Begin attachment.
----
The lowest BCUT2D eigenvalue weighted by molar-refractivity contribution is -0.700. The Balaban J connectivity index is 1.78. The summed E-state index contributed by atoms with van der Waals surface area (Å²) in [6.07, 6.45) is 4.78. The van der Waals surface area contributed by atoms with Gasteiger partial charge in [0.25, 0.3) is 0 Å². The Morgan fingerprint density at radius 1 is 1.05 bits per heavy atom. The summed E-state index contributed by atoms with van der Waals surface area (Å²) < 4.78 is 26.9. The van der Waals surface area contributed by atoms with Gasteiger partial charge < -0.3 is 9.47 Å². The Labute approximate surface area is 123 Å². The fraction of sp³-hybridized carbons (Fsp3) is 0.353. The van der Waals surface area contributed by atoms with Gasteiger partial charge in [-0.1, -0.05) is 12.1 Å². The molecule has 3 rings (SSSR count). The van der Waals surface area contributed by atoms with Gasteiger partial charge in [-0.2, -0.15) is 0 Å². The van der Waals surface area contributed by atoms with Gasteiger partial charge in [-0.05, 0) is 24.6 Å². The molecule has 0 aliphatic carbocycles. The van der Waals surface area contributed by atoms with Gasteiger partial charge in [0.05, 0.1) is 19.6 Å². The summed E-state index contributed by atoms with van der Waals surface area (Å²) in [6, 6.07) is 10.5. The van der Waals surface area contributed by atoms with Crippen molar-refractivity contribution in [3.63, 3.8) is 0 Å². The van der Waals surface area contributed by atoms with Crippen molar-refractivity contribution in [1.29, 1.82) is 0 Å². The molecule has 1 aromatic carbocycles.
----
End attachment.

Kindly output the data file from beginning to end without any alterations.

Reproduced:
The lowest BCUT2D eigenvalue weighted by molar-refractivity contribution is -0.700. The Balaban J connectivity index is 1.78. The summed E-state index contributed by atoms with van der Waals surface area (Å²) in [6.07, 6.45) is 4.78. The van der Waals surface area contributed by atoms with Gasteiger partial charge in [0.25, 0.3) is 0 Å². The Morgan fingerprint density at radius 1 is 1.05 bits per heavy atom. The summed E-state index contributed by atoms with van der Waals surface area (Å²) < 4.78 is 26.9. The van der Waals surface area contributed by atoms with Gasteiger partial charge < -0.3 is 9.47 Å². The Labute approximate surface area is 123 Å². The fraction of sp³-hybridized carbons (Fsp3) is 0.353. The van der Waals surface area contributed by atoms with Gasteiger partial charge in [-0.1, -0.05) is 12.1 Å². The molecule has 3 rings (SSSR count). The van der Waals surface area contributed by atoms with Gasteiger partial charge in [-0.2, -0.15) is 0 Å². The van der Waals surface area contributed by atoms with Gasteiger partial charge in [-0.05, 0) is 24.6 Å². The molecule has 0 aliphatic carbocycles. The van der Waals surface area contributed by atoms with Gasteiger partial charge in [0.05, 0.1) is 19.6 Å². The summed E-state index contributed by atoms with van der Waals surface area (Å²) in [6, 6.07) is 10.5. The van der Waals surface area contributed by atoms with Crippen molar-refractivity contribution in [3.63, 3.8) is 0 Å². The van der Waals surface area contributed by atoms with Crippen molar-refractivity contribution in [1.29, 1.82) is 0 Å². The molecule has 1 aromatic carbocycles.